SpaceX mega rocket lost in final phase of test flight after prior explosions

Boca Chica, Texas - Starship, the world's most powerful rocket, flew further and faster than ever before during its third test flight Thursday, although it was eventually lost as it re-entered the atmosphere over the Indian Ocean, SpaceX said.

SpaceX's next-generation Starship spacecraft atop its powerful Super Heavy rocket is prepared for a third launch from the company's Boca Chica, Texas, launchpad.
SpaceX's next-generation Starship spacecraft atop its powerful Super Heavy rocket is prepared for a third launch from the company's Boca Chica, Texas, launchpad.  © REUTERS

Lift-off from the company's Starbase in southeast Texas came around 8:25 AM local time and was carried live on a webcast that was eventually watched by more than 3.5 million people on social media platform X.

The sleek mega rocket is vital to NASA's plans for landing astronauts on the Moon later this decade – and Elon Musk's hopes of eventually colonizing Mars.

Two prior attempts have ended in spectacular explosions. The company has adopted a rapid trial-and-error approach in order to accelerate development.

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When the two stages of Starship are combined, the rocket stands 397 feet tall – beating the Statue of Liberty by a comfortable 90 feet.

Its Super Heavy Booster produces 16.7 million pounds of thrust, almost double that of the world's second most powerful rocket, NASA's Space Launch System (SLS) – though the latter is now certified, while Starship is still a prototype.

Elon Musk boasts of Starship's potential

SpaceX CEO Elon Musk has described Starship as the vehicle to "make life multiplanetary."
SpaceX CEO Elon Musk has described Starship as the vehicle to "make life multiplanetary."  © REUTERS

Starship's third launch test in its fully stacked configuration was its most ambitious yet, and the company said it was able to meet many of its objectives.

These included opening and closing Starship's payload door to test its ability to deliver satellites and other cargo into space.

High-definition footage from an onboard camera showed Starship firing its engines in space, with the curve of the Earth visible in the background. It hit a top speed of more than 16,000 miles per hour and achieved a peak altitude of 145 miles.

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Starship flew halfway around the globe, then began its descent phase over the Indian Ocean, with engineers cheering as the craft's heat shield composed of 18,000 hexagonal tiles glowed red hot.

But ground control stopped receiving signals when it was around 40 miles above sea level, and announcers declared the vessel "lost" before it could achieve its final goal of splashing down in the water.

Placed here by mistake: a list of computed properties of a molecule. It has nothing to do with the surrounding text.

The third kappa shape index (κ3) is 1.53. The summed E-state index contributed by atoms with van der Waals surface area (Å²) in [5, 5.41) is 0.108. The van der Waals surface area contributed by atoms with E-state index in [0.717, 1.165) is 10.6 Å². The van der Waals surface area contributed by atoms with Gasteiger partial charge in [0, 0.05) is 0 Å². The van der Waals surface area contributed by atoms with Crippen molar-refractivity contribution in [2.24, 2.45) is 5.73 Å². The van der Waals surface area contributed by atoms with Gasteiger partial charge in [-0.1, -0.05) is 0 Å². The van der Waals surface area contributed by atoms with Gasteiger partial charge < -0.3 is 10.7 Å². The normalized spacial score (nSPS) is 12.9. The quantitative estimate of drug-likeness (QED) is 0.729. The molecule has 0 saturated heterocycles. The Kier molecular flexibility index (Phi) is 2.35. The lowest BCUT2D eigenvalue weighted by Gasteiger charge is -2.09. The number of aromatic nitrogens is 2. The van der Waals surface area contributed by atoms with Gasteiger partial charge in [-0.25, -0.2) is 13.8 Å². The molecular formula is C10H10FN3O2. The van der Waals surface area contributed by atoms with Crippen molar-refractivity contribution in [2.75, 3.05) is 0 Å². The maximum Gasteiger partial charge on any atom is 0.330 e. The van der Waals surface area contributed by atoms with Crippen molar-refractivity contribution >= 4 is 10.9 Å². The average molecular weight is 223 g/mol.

"Starship will make life multiplanetary," Musk, the company's billionaire founder, posted on X afterward.

Third time lucky?

A family from Colorado sun bathes as SpaceX's Starship spacecraft is prepared for a third launch.
A family from Colorado sun bathes as SpaceX's Starship spacecraft is prepared for a third launch.  © REUTERS

The first so-called "integrated" test came in April 2023. SpaceX was forced to blow up Starship within a few minutes of launch, because the two stages failed to separate.

The rocket disintegrated into a ball of fire and crashed into the Gulf of Mexico, sending a dust cloud over a town several miles away.

The second test in November 2023 fared slightly better: The booster separated from the spaceship, but both then exploded over the ocean, in what the company euphemistically called a "rapid unscheduled disassembly."

SpaceX's Falcon 9 rockets have come to be workhorses for NASA and the commercial sector, its Dragon capsule sends astronauts and cargo to the International Space Station, and its Starlink internet satellite constellation now covers dozens of countries.

But the clock is ticking for SpaceX to be ready for NASA's planned return of astronauts to the Moon in 2026, using a modified Starship as the lander vehicle.

China is approaching in the rear view mirror, targeting 2030 to land its first crew on the Moon.

Not only does SpaceX need to prove it can launch, fly, and land Starship safely – it must eventually also show it can send multiple "Starship tankers" into orbit to refuel a main Starship for its onward journey to the Moon.

Cover photo: REUTERS

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